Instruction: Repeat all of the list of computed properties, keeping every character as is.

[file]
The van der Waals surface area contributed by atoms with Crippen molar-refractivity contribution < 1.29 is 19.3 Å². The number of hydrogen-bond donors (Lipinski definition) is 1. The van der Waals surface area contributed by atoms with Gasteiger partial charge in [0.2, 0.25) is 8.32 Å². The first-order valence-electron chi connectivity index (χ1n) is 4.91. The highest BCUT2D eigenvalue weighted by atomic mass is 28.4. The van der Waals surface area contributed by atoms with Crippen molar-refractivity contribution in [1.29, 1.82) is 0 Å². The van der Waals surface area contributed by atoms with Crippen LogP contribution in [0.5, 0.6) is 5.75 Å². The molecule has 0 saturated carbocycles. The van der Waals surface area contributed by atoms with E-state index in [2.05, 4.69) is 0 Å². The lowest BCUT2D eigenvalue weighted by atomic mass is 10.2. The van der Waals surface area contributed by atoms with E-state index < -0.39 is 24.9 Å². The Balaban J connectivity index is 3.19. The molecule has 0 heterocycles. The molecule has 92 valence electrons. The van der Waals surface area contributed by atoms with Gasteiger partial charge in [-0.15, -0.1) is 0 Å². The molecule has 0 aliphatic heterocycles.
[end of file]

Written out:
The van der Waals surface area contributed by atoms with Crippen molar-refractivity contribution < 1.29 is 19.3 Å². The number of hydrogen-bond donors (Lipinski definition) is 1. The van der Waals surface area contributed by atoms with Gasteiger partial charge in [0.2, 0.25) is 8.32 Å². The first-order valence-electron chi connectivity index (χ1n) is 4.91. The highest BCUT2D eigenvalue weighted by atomic mass is 28.4. The van der Waals surface area contributed by atoms with Crippen molar-refractivity contribution in [1.29, 1.82) is 0 Å². The van der Waals surface area contributed by atoms with Crippen LogP contribution in [0.5, 0.6) is 5.75 Å². The molecule has 0 saturated carbocycles. The van der Waals surface area contributed by atoms with E-state index in [2.05, 4.69) is 0 Å². The lowest BCUT2D eigenvalue weighted by atomic mass is 10.2. The van der Waals surface area contributed by atoms with E-state index < -0.39 is 24.9 Å². The Balaban J connectivity index is 3.19. The molecule has 0 heterocycles. The molecule has 92 valence electrons. The van der Waals surface area contributed by atoms with Gasteiger partial charge in [-0.15, -0.1) is 0 Å². The molecule has 0 aliphatic heterocycles.